The adhesive composition most widely used in the above process comprises raw, ungelatinized starch suspended in an aqueous dispersion of cooked starch. The cooked starch dispersion, being rather viscous, serves as a carrier to keep the ungelatinized starch in suspension. At the point in the corrugating process where the flutes of the corrugated paperboard are to be adhered to the flat paperboard, sufficient heat is applied to gelatinize the raw, ungelatinized starch component of the adhesive, resulting in a sudden rise in viscosity and the formation of the adhesive bond.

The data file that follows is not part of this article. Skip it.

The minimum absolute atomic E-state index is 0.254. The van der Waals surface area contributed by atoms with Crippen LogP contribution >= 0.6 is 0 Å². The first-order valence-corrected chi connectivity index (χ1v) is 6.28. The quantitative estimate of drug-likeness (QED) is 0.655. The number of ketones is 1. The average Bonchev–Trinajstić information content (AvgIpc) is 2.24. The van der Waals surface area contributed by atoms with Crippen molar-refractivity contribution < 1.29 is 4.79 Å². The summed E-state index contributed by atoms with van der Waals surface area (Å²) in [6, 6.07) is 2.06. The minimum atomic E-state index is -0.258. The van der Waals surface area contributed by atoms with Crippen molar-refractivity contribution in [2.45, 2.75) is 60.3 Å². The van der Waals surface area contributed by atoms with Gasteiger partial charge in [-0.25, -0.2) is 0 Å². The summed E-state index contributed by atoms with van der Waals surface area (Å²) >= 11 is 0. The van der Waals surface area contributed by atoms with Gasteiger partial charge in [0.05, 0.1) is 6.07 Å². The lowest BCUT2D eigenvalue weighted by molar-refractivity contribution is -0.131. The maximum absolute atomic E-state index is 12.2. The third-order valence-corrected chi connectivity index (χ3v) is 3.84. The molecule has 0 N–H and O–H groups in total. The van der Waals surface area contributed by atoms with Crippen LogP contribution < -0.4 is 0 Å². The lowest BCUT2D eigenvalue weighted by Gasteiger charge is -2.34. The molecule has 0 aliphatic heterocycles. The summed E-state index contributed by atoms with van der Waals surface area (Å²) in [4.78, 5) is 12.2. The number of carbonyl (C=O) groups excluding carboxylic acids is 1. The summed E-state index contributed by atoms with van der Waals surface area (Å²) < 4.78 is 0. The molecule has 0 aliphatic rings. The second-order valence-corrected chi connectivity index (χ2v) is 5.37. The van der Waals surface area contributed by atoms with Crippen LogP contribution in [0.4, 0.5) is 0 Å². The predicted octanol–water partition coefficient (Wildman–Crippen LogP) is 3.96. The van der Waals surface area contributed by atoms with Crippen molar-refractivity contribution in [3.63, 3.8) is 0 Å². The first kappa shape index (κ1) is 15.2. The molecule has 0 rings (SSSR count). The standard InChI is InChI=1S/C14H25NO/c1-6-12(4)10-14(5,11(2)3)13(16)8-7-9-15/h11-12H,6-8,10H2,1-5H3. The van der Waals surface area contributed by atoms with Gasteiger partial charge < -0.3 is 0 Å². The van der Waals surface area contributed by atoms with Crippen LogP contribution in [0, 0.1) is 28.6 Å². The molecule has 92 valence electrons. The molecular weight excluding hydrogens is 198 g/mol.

Since it is often desired or necessary that the corrugated adhesive yield waterproof or water-resistant bonds, several procedures have been devised to produce potentially waterproof adhesive compositions for use in the manufacture of corrguated paperboard. In one such procedure, amylaceous material has been combined with urea-formaldehyde resins using aluminum sulfate as a catalyst to produce waterproof or water-resistant bonds. These compositions must be prepared at a pH of less than 5 in order to enable the resin to function as the waterproofing agent. This low pH, however, imparts poor flow properties to the adhesive composition, thus resulting in greatly reduced machine speeds, corrosion of the glue rolls, and prevention of the development of many desirable paste characteristics such as tackiness, viscosity, rate of setting and other properties. In another method, amylaceous material is cooked, under alkaline conditions, with urea-formaldehyde resins which set or harden at a pH of above 7. Although the bonds of corrugated board prepared from these adhesives show some improvement in water resistance, on exposure to wet weather conditions they nevertheless tend to delaminate and fail to pass U.S. Government specifications for corrugated paperboard.